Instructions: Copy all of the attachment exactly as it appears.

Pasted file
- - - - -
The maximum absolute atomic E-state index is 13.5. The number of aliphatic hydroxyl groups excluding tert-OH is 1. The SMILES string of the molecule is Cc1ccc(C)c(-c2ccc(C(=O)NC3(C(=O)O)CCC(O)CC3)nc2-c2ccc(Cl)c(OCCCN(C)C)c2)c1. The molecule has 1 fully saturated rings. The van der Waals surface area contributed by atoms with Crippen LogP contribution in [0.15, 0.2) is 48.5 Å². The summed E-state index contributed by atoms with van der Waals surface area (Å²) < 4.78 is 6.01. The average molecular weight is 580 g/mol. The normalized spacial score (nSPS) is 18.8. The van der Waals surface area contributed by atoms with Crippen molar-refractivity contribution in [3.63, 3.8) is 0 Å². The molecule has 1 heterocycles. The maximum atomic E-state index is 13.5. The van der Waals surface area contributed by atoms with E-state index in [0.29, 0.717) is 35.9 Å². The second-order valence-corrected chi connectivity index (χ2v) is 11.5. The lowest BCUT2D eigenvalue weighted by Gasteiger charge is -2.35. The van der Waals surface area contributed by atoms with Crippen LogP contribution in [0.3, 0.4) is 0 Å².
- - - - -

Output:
The maximum absolute atomic E-state index is 13.5. The number of aliphatic hydroxyl groups excluding tert-OH is 1. The SMILES string of the molecule is Cc1ccc(C)c(-c2ccc(C(=O)NC3(C(=O)O)CCC(O)CC3)nc2-c2ccc(Cl)c(OCCCN(C)C)c2)c1. The molecule has 1 fully saturated rings. The van der Waals surface area contributed by atoms with Crippen LogP contribution in [0.15, 0.2) is 48.5 Å². The summed E-state index contributed by atoms with van der Waals surface area (Å²) < 4.78 is 6.01. The average molecular weight is 580 g/mol. The normalized spacial score (nSPS) is 18.8. The van der Waals surface area contributed by atoms with Crippen molar-refractivity contribution in [3.63, 3.8) is 0 Å². The molecule has 1 heterocycles. The maximum atomic E-state index is 13.5. The van der Waals surface area contributed by atoms with E-state index in [0.29, 0.717) is 35.9 Å². The second-order valence-corrected chi connectivity index (χ2v) is 11.5. The lowest BCUT2D eigenvalue weighted by Gasteiger charge is -2.35. The van der Waals surface area contributed by atoms with Crippen LogP contribution in [0.3, 0.4) is 0 Å².